What do you need to know?

You’re at the pharmacy because you aren’t feeling well and need medicine. There are aisles and aisles of medicine, but how do you know which one you should get in order to feel better? Depending on your symptoms, you might need a couple of medicines from a wide variety available. How do you select the best one?

OTC Medicine 320Definition

When you go to the doctor and get a prescription for medication, you have to take it to the pharmacy to get the medicine in order to be able to use it. Sometimes, you aren’t feeling well, such as upset stomach, runny nose or backache, and want something to alleviate the symptoms without having to go to the doctor. There is a solution…non-prescription, or over-the-counter (OTC) medications that are available at pharmacies and most grocery stores. OTC medicines are safe and effective as long as you follow the directions on the label. There are many different kinds to treat a wide range of illnesses. There are pain relievers, anti-gas, anti-diarrhea, fever reducers, allergy, decongestants, cough and migraine medications to name just a few of the categories that can be treated with OTC medicines. For a complete list of symptoms and medications that treat them, please refer to Fast Facts (click the image).

ConsiderationsFast Facts Over the Counter Medication

When using OTC medicines, there are several things to consider. The most important thing that you can do is read the label. It will list the active ingredients, uses, warnings, purpose, directions, inactive ingredients and other information about the medicine. It will also have the expiration date, lot/batch code, net quantity of contents, and what to do if an overdose occurs. All of this is vital information to have read and understand prior to taking any medication. Before you use any medication, think of SAFER (Speak up, Ask questions, Find the facts, Evaluate your choices, Read the label). This will ensure that you take the medication properly to provide you with the most benefit and least chance of being harmed. One of the key reasons to read the label and follow SAFER is due to the fact that some medicines have the same active ingredients and if you take these medicines together without knowing this, you can accidently take too much of this ingredient and it could be harmful (some cough/cold medicines have pain/fever reducer ingredients in them and if you take a separate pain/fever reducer that has the same active ingredients, you could have an accidental overdose). Always take a medicine as directed on the bottle or as explained by a health care professional. Remember, more does not necessarily mean better. Another thing to consider is if you are taking prescription medications, you should talk to your doctor before taking any OTC medicine as they can interact with each other. Some essential things to avoid while taking OTC are:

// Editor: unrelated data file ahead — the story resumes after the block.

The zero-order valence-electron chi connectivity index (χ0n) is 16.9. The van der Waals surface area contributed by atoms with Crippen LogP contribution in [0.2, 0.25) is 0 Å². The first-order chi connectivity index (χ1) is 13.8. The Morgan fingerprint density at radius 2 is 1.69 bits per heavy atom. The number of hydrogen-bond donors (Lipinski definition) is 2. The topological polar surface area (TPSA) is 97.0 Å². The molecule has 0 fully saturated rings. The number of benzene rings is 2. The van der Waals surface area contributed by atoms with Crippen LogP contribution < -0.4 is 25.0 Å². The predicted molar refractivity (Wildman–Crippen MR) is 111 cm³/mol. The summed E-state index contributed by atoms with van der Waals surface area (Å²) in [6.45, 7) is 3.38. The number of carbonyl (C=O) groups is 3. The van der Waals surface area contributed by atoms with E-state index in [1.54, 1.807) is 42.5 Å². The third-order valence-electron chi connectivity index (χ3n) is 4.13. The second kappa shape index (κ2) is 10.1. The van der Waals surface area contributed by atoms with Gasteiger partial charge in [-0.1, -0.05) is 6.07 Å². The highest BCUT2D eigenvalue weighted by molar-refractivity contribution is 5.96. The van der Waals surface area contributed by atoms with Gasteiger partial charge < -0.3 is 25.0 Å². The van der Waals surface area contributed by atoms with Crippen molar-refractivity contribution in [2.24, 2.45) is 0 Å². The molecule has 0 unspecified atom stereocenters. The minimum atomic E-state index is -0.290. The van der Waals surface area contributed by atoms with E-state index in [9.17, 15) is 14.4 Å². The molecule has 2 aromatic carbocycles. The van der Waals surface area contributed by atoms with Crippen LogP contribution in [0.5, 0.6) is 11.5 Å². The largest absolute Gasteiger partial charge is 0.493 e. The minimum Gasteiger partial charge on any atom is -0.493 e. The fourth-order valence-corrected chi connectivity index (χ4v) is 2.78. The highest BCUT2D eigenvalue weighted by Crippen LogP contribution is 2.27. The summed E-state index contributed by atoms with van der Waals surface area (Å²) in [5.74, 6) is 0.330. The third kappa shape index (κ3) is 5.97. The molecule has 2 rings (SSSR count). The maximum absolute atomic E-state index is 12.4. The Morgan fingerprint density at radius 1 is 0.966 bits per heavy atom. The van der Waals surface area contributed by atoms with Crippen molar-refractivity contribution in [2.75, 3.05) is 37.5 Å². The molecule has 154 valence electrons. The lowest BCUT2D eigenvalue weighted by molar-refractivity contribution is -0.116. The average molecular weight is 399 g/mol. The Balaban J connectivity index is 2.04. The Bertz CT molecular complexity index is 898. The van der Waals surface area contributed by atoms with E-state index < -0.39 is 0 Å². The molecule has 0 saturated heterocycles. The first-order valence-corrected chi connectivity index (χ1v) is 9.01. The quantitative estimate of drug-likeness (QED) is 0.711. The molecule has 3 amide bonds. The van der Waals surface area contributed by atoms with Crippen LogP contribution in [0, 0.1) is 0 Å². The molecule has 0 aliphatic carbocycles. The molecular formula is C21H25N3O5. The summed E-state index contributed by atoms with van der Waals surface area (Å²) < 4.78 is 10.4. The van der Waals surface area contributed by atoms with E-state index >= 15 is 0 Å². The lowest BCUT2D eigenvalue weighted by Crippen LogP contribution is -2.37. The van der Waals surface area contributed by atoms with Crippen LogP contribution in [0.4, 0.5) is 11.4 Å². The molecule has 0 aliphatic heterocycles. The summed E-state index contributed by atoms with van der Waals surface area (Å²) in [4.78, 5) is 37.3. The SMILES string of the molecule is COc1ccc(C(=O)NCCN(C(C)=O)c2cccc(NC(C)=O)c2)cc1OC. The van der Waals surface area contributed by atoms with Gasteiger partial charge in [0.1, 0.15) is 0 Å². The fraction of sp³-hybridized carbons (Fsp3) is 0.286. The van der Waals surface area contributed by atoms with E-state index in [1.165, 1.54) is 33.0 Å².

1. Alcohol if you are taking antihistamines, products with dextromethorphan (some cough medicines), or any medication that can cause sleepiness.
2. OTC medications that treat sleeplessness if you are taking prescription sedatives or tranquilizers.
3. Laxatives when you have stomach pain, nausea or vomiting.
4. If you are taking prescription medication, do not take aspirin or nasal decongestants without checking with your doctor.
5. If you are pregnant or breastfeeding, check with your doctor prior to taking any OTC medications.

As far as storing OTC medication, there are several things to consider. It is important to store your OTC medications in a cool, dry place or as directed by the label. Always throw away any medications that are past the expiration date. It is a good idea to go through your medicine cabinet once a year to check for expired medications. By making sure that all medications are kept in their original containers, you will ensure no one accidently takes the wrong medicine.

Special Considerations – Children

There are OTC medicines that are available specifically for children and it is extremely important to give them only these medicines. Children are not small adults and should not be given any medications that are made for adults (even if it is the same medicine, but a lesser amount). Every time that you give a child a medicine, always read the label and follow the directions. Be sure to give the correct dose at the right time by knowing how much medicine you have to give (it is usually based off the child’s weight) and when as explained by the label or health care professional. Be aware of the difference between abbreviations, such as TBSP for tablespoon and TSP for teaspoon. It is also important to know the difference between milligram (mg), milliliter (mL) and ounce (oz). If the label calls for one type of measurement, use that measurement (make sure to keep any measuring device that comes with a medication so you can always give the proper dose). Consult with a health care professional before giving two medicines at the same time. It is also important to keep the safety caps locked on and medications out of reach of children. All of these might seem a tad over the top, but even a small miscalculation can make all the difference in children as far as a safe dose and overdose.

Over-the-counter medications are extremely beneficial and now you have the tools to be able to evaluate which medicine you need and will start feeling better in no time. If you have any questions, please talk to your doctor or pharmacist. For more information about OTC medicines, please visit Food and Drug Administration (FDA) page about them at https://www.fda.gov/drugs/resourcesforyou/consumers/buyingusingmedicinesafely/understandingover-the-countermedicines/ucm277845.htm